Monday, November 24, 2008

Some initial thoughts about the budget

My main impression was that this was a budget to shore up business. Let's deal immediately with the temporary cut in VAT from 17.5% to 15%, which will cost circa £12bn. Tories are saying "this won't make any difference". They sincerely believe that releasing £12bn into the economy will have no effect and this reflects their lack of understanding of how business works (possibly because their leadership comes from the aristocracy rather than the commercial community).

Here's why it will make a difference. In the current tough retail climate, retailers are slashing prices - for example the M&S 20% discount sale. When retailers slash prices, they are in effect slashing their margins. But there is a limit as to how low they can slash. If the price the consumer is demanding is below the break-even price for the retailer, the retailer has only a few options. They can try to cut costs such as heads of staff - which will increase unemployment, and which has the effect of scaring other consumers, fearful for their own jobs, into spending less. They can try to cut the price below break-even to grab market share and force their weaker competitors to try to match them and take losses in the hopes of forcing them out of business (job losses again), which then opens up room to raise prices again. Or they can try to hold prices at break-even and hope that their competitors who are discounting cannot sustain the discounts for long, and either go bust (job losses) or raise prices to above break-even again.

Therefore doing nothing leads to job losses. VAT represents a cost to business. So the 2.5% cut means that they should be able to maintain small margins even while discounting, and hence forstall the need to cut costs through letting employees go. That's why the retail industry has welcomed todays move. The main point about this is to help businesses maintain trading and thus safeguard employment.

The Tory opposition to the £12bn cut is also incoherant - if we had raised VAT by £12bn they would have made no end of fuss. But if it makes no difference one way it should make no difference the other way!

The govt has also deferred the small business corporation tax increase, and let struggling businesses spread the amount they owe the Inland Revenue, which should make a huge difference to cashflow. As any small business knows, the Inland Revenue is the scariest of creditors and it is usually not being able to pay the Revenue that precipitates firms going into bankruptcy. The additional help to small business will be worth £7bn.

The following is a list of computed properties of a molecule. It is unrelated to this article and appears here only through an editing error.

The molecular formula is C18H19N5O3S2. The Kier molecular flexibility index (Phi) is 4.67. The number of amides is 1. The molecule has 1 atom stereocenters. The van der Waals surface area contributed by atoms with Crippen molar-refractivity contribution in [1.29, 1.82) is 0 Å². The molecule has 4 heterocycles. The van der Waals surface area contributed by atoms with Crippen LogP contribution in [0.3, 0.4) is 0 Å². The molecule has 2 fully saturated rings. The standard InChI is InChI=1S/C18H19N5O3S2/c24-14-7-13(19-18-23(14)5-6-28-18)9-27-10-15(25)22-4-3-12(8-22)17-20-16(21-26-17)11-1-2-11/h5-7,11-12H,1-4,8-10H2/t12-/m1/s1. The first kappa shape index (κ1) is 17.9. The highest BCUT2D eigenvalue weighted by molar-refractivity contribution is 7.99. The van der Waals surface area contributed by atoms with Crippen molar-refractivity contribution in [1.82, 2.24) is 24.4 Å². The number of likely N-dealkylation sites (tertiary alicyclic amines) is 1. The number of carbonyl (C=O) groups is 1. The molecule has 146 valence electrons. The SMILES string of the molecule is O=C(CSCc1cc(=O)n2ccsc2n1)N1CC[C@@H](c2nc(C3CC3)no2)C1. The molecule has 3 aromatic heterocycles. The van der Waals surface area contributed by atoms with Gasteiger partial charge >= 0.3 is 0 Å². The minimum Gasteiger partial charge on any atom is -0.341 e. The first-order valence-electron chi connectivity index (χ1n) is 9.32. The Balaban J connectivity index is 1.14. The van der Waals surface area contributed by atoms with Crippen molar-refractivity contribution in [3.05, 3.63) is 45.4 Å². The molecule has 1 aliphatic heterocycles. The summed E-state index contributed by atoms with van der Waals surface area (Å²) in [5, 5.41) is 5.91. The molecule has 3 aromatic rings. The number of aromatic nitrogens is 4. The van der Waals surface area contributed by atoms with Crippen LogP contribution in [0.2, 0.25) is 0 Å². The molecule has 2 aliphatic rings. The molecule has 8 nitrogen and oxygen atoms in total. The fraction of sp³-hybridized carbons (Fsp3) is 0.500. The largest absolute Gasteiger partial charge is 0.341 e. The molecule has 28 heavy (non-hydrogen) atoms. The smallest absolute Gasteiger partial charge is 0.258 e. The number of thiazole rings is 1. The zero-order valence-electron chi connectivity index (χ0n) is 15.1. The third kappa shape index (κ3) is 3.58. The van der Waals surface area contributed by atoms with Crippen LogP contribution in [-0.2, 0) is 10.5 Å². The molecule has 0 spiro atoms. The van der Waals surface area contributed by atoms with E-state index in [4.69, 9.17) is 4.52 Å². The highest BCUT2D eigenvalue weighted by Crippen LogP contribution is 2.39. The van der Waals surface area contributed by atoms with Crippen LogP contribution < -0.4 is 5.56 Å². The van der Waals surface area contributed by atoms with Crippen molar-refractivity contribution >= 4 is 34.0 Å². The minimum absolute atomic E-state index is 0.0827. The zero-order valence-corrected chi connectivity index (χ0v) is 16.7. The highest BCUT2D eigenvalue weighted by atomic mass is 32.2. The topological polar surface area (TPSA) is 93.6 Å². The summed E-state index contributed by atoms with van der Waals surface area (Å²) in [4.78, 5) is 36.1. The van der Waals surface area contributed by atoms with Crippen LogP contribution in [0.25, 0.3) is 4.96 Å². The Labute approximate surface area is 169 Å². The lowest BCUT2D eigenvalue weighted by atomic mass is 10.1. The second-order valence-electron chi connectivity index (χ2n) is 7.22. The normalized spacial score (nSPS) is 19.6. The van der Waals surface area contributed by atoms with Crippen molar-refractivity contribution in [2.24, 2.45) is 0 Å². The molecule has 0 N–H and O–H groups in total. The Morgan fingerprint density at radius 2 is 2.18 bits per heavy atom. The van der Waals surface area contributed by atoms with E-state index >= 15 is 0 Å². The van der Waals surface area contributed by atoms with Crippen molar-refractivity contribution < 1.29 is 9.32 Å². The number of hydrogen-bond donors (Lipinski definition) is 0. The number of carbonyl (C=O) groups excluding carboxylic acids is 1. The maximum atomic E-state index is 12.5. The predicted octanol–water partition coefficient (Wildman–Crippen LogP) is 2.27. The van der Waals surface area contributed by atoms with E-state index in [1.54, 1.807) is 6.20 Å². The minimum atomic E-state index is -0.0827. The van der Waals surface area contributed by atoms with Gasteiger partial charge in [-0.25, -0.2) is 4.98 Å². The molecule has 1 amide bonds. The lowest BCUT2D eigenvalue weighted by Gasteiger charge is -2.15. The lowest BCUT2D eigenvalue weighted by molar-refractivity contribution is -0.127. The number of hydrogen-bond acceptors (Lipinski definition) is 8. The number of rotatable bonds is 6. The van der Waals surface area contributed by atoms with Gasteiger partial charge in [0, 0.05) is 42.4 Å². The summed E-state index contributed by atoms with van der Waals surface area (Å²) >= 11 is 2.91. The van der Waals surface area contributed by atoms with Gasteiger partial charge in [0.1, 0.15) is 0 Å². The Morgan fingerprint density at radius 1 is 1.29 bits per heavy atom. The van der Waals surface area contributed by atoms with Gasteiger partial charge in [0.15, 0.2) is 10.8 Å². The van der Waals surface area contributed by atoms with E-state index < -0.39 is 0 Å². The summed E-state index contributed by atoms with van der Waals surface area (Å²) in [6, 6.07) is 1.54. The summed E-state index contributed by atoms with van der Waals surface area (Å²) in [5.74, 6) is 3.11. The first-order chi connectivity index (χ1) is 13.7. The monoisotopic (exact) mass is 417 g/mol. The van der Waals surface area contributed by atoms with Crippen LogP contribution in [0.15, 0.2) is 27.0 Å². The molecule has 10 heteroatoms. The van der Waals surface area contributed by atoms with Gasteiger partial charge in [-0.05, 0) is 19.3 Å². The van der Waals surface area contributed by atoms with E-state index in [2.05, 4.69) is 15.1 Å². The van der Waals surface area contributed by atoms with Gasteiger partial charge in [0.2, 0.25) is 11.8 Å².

What about boosts to the consumer, I hear you ask. This will come from monetary policy. The 1.5% cut in the base rate has been passed on by most lenders (apart from HSBC), and will hit people on the standard variable rate or trackers in Dec. It's worth about £100 a month. The BoE will undoubtedly cut rates again in Dec, and going forward.

So you see a two-pronged attack - putting money into pockets via monetary policy and shoring business up (and hence employment) via fiscal policy.

With regard to the tax rise for those earning over £150k - the cover for doing this comes from the election of President Obama. I wrote the following on 5th November:

Obama has stated that he thinks a person on an income of $250k is rich (this is about £158k). He intends to raise the top federal tax rates to to 36% and 39.6% (from the current 33% and 35%). Remember that Americans pay state income tax in addition to federal income tax. The American state that mirrors Britain's economy most is New York State. There, the state income tax if your income range is between $100,001 and $500,000, is 7.375%. If your income range is $500,001 and over, your tax rate is 7.7%. People living in New York City pay city income tax too of between 2.9% and 3.6%.

That means that the top marginal rate of tax for high earners in New York City (London's great rival) will go up from the current 46.3% to 50.9% under Obama. Compare that to the 41% levied in the UK.

The tax rise comes into effect in 2011, when Obama will have implemented his tax rise. This means that those in the City inclined to complain won't find it viable to up roots and go to New York. They are still better off in London. The 0.5% increase in N.I. will mainly affect those who earn over £20k (due to moving of the thresholds).

The other point to make is that the tax rises will come after the general election, so the country has a chance to vote on it.

Regarding borrowing - the point needs to be made that doing nothing and letting a deep sustained recession take place will kill tax revenue, and force government borrowing up even further. Only the economically illiterate do not understand this. As for public spending, the next round will have an increase of just 1.2%, which is very tight. In order for the Tories to do better than that they will need to actually close schools and hospitals.